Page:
Single cell organism, have just one cell and their only ability is to send or receive signal from other single cell organism. And with this one communication tool that they have in their midst, single cell organism sense a quorum- i.e. when they send out signals they are also able to sense if they are enough number of them present. Once they reach quorum, the organism is in that density in which they are able to work together to release a gene which creates a difference – like making the ‘Hawaiian Bob Tail’ Squid glow.

This is akin to how our organizations work. Every individual contributes towards the common business goals based on his or her skill and ability but the very foundation of a well functioning organization is its communication. And this drives employee engagement and builds a culture. Unfortunately, when terms like employee engagement or culture-building is spoken of, most assume a fluffy HR run team-building exercise.

Organizational culture is a system of shared assumptions, values, and beliefs, which governs how people behave. The success of an organization is when employees adapt and value this culture as their own.  Building collaboration and sense of purpose adds value to employee who is then willing to invest effort in working towards the common goal. This is when employees own the goals as their own and are more likely to innovate, find solutions to problems and be participative. On the reverse when there is a communication break-down, employees are likely to abide by check-lists, follow the clock and easily give up and push problems upwards for ‘approvals’.

Why should organizations invest so much effort to building cultures and ensure engagement? An ISR global engagement study states that, there is 52% gap in operating income between companies where employees are highly engaged and in those companies where employees are disengaged. Additionally, a disengaged workforce is 20% more likely to miss deadlines and fail to engage with customers on important transactions.

Building a culture of trust and shared values largely depends on how organizations communicate on some of the following aspects:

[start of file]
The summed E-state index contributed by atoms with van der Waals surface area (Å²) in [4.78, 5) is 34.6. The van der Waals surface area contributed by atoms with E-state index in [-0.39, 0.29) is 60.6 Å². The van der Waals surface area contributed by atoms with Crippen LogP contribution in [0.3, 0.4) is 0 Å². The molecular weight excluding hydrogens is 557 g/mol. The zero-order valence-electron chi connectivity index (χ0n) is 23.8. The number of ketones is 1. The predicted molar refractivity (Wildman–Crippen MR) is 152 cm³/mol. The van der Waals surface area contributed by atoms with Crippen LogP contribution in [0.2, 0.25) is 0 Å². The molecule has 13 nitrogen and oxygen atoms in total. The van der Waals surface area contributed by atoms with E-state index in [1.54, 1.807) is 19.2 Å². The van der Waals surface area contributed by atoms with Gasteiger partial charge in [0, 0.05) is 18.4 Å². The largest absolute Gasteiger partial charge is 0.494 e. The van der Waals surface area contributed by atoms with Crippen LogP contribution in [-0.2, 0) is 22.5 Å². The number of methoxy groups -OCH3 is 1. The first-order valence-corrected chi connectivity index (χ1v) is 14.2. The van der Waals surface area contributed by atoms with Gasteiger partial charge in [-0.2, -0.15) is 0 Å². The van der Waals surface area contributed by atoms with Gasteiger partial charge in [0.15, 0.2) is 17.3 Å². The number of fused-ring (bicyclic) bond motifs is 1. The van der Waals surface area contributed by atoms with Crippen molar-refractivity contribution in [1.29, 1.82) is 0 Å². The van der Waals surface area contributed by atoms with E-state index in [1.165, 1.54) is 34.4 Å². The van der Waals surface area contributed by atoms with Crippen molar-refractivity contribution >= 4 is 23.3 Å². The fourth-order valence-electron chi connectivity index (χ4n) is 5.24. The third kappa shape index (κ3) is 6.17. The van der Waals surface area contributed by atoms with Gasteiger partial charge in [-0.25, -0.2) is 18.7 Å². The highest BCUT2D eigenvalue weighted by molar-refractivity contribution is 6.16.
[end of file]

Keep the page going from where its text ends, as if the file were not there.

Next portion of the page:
1. Information Sharing – is information shared as a privilege or is it available for all
  2. Outcomes – How are success and especially failures treated and communicated. Sometimes failures are publicly shamed and thereby those who were responsible
  3. Feedback & Surveys – Are employees allowed to share feedback? Is it collected but never acted upon. Does giving feedback have consequence?
  4. Performance Management – Is cohesive trait recognized as desirable? Are aggressive, lone star performers rewarded more frequently than those who work within teams?
  5. Documentation – Are documents within the organization updated and relevant? Are policies and process ambiguous and changes to them sly & without broadcast?
  6. Visibility – of leadership team on the floor. Is it frequent and is it friendly.
  7. Decision Making – how are they made, is there an effort to take suggestions? Can decisions be challenged or changed by logic and reason?

Building a successful culture requires frequent and regular communication which is participatory and free of repercussions. And messages have to be clear and free of ambiguity.  Luckily, with hand held devices- sharing ideas, having discussions, giving feedback across levels, appreciation across the organization has become simpler, and that’s a good start.

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